Jack Guez Agence France-Presse One day it will be necessary to relaunch the peace process, say voices which remain in the minority, but which have been heard since the attacks.
The shock was brutal in Israel. No one saw the terrorist attacks of recent days against hundreds of Israeli civilians coming. Everything was going pretty well until these attacks of unprecedented scale: last March, the Jewish state was even ranked fourth among the happiest nations on the planet, in a ranking of happiness drawn up each year by the United Nations .
This list of the happiest countries in the world is established according to the perception of citizens themselves and a series of indicators such as standard of living and social services. Unsurprisingly, Finland, Denmark and Iceland made it onto the happiness podium.
Experts explained at the time that the Jewish state would have fallen a few ranks if the polls had been carried out after the outbreak of the political crisis over the reform of the justice system which has been tearing the country apart for months. This happiness ranking, however, highlights the negligible effect of the Israeli-Palestinian conflict on the well-being of Israelis — until the terrible attacks of the last few days, at least.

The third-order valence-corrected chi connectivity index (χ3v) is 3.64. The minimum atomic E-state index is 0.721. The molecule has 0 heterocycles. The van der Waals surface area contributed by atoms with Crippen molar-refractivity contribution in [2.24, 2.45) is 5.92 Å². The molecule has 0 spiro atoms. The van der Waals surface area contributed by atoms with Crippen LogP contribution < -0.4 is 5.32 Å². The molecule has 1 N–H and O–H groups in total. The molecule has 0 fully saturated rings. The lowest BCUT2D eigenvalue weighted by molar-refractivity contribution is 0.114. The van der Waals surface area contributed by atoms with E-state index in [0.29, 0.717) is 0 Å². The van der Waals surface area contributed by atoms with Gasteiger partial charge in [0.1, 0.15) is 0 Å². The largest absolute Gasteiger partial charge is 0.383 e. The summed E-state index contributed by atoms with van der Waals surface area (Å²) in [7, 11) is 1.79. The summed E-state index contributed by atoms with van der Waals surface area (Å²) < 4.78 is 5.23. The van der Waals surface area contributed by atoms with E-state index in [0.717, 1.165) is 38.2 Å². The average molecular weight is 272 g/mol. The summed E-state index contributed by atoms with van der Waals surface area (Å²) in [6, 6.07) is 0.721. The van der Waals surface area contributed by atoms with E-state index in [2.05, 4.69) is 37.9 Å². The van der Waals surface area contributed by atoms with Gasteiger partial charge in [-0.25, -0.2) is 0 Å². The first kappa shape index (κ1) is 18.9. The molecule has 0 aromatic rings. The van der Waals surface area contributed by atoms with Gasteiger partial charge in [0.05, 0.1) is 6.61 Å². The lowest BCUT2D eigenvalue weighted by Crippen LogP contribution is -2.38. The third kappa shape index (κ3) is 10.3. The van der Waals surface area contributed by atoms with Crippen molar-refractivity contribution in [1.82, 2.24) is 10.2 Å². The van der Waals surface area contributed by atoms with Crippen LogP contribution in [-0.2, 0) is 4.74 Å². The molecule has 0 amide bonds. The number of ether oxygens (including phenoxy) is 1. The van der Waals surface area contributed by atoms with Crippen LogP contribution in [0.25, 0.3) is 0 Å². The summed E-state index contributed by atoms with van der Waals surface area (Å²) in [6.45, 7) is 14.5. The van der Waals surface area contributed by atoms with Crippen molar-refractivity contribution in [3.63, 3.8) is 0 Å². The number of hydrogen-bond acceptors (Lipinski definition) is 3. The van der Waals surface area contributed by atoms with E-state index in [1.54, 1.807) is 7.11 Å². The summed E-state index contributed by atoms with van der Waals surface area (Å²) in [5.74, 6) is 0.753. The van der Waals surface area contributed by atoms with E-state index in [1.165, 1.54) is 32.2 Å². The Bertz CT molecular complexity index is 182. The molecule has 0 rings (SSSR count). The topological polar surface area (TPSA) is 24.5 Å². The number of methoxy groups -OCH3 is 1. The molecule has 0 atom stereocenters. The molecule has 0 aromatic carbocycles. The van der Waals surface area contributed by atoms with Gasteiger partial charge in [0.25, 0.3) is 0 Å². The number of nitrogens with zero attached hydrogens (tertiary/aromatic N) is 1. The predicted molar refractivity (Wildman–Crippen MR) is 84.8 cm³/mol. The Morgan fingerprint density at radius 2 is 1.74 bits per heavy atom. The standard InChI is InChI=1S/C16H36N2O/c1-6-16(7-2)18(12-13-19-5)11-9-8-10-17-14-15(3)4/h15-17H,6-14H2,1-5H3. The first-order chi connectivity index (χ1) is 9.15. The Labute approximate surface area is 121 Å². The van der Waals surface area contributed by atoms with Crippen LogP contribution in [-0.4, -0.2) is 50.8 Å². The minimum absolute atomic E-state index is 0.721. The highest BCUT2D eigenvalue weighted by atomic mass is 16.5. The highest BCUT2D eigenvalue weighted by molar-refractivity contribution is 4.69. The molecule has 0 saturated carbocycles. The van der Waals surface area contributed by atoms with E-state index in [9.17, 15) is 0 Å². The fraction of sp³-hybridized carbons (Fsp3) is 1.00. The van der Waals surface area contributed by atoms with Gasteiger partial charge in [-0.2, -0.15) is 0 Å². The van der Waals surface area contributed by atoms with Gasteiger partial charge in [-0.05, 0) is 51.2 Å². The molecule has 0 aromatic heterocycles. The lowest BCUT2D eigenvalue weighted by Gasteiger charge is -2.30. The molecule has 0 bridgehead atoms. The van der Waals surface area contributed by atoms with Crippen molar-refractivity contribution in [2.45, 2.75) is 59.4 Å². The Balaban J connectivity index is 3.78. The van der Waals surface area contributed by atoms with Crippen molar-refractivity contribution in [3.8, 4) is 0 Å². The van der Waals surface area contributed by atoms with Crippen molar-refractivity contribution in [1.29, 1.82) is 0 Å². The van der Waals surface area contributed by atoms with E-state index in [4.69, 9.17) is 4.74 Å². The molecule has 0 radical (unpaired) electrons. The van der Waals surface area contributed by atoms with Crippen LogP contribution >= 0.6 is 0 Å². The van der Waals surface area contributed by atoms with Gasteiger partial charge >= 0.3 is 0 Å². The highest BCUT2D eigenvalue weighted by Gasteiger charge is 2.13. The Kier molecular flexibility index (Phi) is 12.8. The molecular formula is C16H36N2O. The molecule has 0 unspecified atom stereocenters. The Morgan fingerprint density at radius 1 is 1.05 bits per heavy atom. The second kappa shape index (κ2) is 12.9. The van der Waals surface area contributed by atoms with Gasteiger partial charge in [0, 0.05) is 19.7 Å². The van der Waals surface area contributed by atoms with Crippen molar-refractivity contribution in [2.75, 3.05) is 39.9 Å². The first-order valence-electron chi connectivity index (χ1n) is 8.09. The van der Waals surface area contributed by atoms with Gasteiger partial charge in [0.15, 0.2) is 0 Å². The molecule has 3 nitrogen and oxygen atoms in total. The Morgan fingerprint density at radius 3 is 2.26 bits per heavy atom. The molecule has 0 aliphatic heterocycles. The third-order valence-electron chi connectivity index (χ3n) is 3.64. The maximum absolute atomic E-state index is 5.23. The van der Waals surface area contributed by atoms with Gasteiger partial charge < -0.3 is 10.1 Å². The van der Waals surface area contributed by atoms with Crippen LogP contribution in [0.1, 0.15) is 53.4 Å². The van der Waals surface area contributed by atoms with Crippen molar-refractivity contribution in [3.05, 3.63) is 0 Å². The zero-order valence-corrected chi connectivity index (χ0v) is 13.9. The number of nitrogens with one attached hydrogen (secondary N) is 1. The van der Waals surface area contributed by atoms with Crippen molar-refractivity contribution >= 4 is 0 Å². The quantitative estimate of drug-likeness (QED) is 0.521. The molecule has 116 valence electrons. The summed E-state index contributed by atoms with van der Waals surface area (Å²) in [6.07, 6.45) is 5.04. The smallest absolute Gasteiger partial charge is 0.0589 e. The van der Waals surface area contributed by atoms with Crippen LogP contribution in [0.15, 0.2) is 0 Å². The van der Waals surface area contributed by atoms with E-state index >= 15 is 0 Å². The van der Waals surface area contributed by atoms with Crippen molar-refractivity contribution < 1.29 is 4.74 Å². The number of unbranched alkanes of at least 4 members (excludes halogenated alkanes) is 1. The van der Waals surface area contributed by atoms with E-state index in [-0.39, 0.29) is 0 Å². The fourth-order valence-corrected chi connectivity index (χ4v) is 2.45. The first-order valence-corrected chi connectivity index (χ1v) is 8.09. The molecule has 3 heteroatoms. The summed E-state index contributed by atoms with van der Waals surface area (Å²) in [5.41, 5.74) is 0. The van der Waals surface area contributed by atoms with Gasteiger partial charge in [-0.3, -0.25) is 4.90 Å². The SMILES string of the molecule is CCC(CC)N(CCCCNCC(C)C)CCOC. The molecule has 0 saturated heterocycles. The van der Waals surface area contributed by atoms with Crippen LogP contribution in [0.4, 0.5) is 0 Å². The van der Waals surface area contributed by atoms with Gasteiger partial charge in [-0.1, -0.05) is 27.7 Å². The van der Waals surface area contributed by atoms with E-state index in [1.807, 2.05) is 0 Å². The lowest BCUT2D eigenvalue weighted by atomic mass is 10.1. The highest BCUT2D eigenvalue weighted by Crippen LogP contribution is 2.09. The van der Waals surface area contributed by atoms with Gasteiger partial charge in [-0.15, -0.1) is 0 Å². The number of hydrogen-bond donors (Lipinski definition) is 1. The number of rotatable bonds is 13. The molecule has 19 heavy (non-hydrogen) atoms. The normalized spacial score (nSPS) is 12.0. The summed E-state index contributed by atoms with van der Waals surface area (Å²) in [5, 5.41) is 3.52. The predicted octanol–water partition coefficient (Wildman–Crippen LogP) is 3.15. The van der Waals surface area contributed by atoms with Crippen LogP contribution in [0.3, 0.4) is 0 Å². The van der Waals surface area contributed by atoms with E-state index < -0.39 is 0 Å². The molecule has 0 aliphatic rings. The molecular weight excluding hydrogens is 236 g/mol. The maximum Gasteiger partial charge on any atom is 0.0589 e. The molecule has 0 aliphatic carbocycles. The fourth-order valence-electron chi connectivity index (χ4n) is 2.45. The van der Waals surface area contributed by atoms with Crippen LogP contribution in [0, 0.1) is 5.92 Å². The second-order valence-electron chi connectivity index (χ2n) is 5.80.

The reason is simple , according to the daily Haaretz: For years, after all attempts at peace with the Palestinians failed, governments have sought to “manage the conflict” rather than resolve it. “The aim was to make the Palestinians invisible,” the newspaper writes.
The strategy worked. Israelis lived their lives without worrying about the misery on the other side of the “separation wall” between the two peoples. The government could accelerate the construction of housing in the occupied Palestinian territories as long as it guaranteed the “security” of the Israelis.
This posture, however, showed its limits in a cruel way: one day it will be necessary to restart the peace process, say voices which remain in the minority, but which have been heard since the attacks.
Netanyahu singled out
“I don’t believe in a revival of the peace process at this time. The country is traumatized by these attacks, which can be compared, relatively speaking, to those of September 11, 2001 in the United States,” says Anita Shapira, professor emeritus at the Department of History at Tel Aviv University. , contacted at her home by Le Devoir.
“The army must first fight Hamas in Gaza. We cannot negotiate with them, they are terrorists opposed to the very existence of Israel. Afterwards, if we have a new government, which I hope with all my heart, we could reach an understanding with the Palestinians,” she adds.
The 83-year-old eminent historian considers that Benjamin Netanyahu leads “perhaps the worst government in Israel’s history.” The prime minister has normalized Hamas in recent years, particularly in a cynical attempt to divide Palestinians, according to Anita Shapira. Hard-line Israeli right-wing “extremists” have also failed to protect civilians from terrorist violence, she notes.